Using Education to End Generational Poverty

Three Sisters is a “high social impact, low-profit” social enterprise committed to the financial, educational and social empowerment of women and children in Benin, West Africa. They work directly with artisans in Benin who produce Africa-inspired jewelry and accessories and sell them online and at events in the US. A portion of each sale goes to provide educational support for communities in Benin.


Three Sisters was started when co-founder and anthropologist Marcy O’Neil was living in Benin on a research trip. While renting a room from a local family, Marcy befriended the room’s housekeeper and her young daughter, Angelique. As she continued to get to know this family, she watched firsthand how Angelique’s passion for education and school work eventually turned to disappointment. She was struggling in school, could not afford a tutor and without basic needs, like electricity or running water, success in education was her family’s only chance of leaving a life of poverty. As Marcy and her husband continued to visit the family over the years, they decided they could no longer stand to watch their friends suffer in poverty with no way out.


Knowing the importance of an education in changing the circumstances of impoverished families, in 2014 Marcy and her husband started Three Sisters as a tutoring program. Starting with just one local teacher and two kids, they have grown to tutor over 19 kids, and fund their programs through donations and the sale of handmade accessories and home goods from Benin artisans. Partnering with the artisans, Three Sisters is able to sell beautifully crafted goods, with over 90% of their products are made by women, and give local women the income needed to keep their children in school.


With a full collection of earrings, bracelets, wristlets and necklaces, each piece of jewelry Three Sisters is made using sustainable materials, and carries the colors and patterns of traditional African cloth. This year they are particularly excited to work with Sika Lauretta da Silveira, a talented artist whose paintings and installation art are currently on display at one of the national museums in Benin. Last year, the artist designed a collection of earrings shaped like waterdrops to symbolize and celebrate the rainy season in Benin. The artist made each pair by hand in her Cotonou studio out of local ebony wood.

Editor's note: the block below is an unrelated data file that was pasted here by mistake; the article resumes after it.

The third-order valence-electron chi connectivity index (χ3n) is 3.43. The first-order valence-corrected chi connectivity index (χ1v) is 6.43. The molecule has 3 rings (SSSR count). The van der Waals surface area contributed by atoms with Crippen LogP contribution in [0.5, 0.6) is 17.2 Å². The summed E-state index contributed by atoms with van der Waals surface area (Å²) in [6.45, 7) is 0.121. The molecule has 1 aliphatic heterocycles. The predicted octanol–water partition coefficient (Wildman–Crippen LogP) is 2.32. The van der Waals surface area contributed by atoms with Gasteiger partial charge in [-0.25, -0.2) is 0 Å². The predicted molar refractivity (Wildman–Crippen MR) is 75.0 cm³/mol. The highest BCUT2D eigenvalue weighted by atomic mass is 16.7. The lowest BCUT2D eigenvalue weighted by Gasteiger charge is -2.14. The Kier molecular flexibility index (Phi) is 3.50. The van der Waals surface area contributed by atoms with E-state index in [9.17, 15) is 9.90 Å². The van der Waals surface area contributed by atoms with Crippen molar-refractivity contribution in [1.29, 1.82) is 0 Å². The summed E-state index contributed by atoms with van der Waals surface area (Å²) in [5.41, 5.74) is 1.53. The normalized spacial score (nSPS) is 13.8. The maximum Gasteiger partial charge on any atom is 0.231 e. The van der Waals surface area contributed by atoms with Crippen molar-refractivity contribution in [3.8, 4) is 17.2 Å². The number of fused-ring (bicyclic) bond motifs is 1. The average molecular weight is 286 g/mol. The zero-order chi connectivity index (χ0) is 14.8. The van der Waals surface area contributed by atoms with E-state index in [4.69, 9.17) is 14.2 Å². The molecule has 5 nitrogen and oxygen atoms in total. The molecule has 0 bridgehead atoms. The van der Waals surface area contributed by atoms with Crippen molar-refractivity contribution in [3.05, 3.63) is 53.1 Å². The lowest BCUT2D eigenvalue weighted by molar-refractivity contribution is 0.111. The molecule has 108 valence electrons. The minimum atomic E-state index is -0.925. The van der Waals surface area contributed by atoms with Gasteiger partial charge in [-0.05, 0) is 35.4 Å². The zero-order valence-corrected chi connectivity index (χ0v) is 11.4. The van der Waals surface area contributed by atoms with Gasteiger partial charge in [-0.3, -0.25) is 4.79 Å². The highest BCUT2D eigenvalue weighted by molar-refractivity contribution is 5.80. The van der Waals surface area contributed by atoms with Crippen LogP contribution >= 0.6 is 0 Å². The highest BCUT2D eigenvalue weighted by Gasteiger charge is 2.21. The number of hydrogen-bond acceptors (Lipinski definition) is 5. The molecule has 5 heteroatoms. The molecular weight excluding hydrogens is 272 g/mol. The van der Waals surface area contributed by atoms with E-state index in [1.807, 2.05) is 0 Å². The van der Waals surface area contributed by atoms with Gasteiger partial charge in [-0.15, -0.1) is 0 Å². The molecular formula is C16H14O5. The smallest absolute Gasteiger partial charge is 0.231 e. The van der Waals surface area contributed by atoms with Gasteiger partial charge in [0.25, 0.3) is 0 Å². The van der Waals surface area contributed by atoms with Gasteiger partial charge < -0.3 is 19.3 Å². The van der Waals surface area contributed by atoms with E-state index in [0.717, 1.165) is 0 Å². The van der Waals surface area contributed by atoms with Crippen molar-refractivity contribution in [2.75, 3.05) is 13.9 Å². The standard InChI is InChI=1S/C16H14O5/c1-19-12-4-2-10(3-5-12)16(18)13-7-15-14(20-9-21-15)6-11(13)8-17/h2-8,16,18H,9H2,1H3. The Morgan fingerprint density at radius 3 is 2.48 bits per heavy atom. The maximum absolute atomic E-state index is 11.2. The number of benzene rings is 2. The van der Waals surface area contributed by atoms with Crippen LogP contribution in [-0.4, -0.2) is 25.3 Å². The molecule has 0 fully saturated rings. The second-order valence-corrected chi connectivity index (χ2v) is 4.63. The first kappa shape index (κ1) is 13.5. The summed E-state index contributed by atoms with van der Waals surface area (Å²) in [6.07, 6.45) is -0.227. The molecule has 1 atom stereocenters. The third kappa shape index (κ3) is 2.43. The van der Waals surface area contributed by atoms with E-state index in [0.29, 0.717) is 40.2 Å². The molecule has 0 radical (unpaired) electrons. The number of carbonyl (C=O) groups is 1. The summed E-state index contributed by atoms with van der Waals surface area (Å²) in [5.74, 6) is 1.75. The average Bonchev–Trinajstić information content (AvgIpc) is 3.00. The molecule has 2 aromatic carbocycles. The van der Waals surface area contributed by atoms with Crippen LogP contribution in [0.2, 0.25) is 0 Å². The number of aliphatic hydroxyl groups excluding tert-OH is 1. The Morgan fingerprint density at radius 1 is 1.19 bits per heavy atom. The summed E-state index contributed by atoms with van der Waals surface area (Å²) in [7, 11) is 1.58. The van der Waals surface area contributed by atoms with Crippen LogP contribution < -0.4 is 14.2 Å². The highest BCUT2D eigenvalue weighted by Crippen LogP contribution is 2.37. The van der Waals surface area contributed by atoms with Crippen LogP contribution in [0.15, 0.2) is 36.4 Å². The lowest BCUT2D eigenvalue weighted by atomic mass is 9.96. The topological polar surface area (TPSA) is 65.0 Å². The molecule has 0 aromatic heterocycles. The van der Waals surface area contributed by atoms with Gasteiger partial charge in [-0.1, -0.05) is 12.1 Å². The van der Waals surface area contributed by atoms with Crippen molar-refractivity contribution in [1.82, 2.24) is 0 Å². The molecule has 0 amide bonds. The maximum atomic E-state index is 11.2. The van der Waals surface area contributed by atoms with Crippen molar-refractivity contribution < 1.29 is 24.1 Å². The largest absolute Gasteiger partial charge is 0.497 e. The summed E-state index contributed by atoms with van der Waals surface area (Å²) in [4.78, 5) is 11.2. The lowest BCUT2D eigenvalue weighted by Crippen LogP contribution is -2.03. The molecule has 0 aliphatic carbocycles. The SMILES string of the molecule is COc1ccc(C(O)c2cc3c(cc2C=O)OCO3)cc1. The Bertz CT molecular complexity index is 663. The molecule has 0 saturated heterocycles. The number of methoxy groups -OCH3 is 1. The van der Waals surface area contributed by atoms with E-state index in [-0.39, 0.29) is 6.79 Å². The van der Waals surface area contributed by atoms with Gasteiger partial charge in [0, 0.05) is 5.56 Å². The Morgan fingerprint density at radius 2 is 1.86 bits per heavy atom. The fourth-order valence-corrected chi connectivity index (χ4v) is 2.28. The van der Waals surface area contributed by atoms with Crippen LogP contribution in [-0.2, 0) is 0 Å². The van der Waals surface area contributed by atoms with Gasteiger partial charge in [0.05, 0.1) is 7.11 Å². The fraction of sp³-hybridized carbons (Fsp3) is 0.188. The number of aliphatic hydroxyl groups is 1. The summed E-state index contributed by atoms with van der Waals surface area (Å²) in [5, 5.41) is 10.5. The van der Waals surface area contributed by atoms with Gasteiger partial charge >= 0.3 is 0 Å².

We take our commitment to the triple bottom line seriously and ensure that our artisans honor that commitment as well.


Recently, the social enterprise has focused in on literacy as a combatant against generational poverty through a program launched last year called Books that Bind. According to USAID, “Without basic literacy there is little chance that a child will escape the intergenerational cycle of poverty” (2015). Over 2.5 million people speak Fongbe in Benin, yet initial market research suggests that there are no children’s books available in Fongbe in southern Benin. Public schools often do not have libraries and those that do contain books only written in French. Through Books that Bind, Three Sisters brings together illiterate elders, school-aged children, teachers and anthropologists to create bilingual, culturally relevant children’s books.


Their new initiative works to accomplish four goals: Address a lack of reading materials in local languages; draw upon the overlooked knowledge of illiterate adults living in extreme poverty; provide additional teaching materials for public schools that serve marginalized populations; and cultivate a culture of literacy in an area self-identified by residents as a “shantytown.”


Through the program, they have already documented seven folktales in their original language (Fongbe, Goun, or Mahi) and translated them into French and English. The books were illustrated by members of the community and shared in a public ceremony in April of 2017. They have received a small grant from the US Embassy in Benin to complete a second volume so they are able to expand our outreach. They currently have a waiting list for participants in their program, and expect to hire more tutors and staff as income increases.


From Three Sisters founder, Marcy O’Neil:

We have been members of Social Enterprise Alliance for two years and have found the community to be quite supportive. We were vendors at the 2017 Social Good [Festival] and have taken advantage of the webinars, networking and online resources available for members. I teach social entrepreneurship at Michigan State University and often send my students to the SEA website to research what others are doing in the [Social Enterprise] space.  

To learn more about Three Sisters : Trois Soeurs, L3C, check out their member directory profile.

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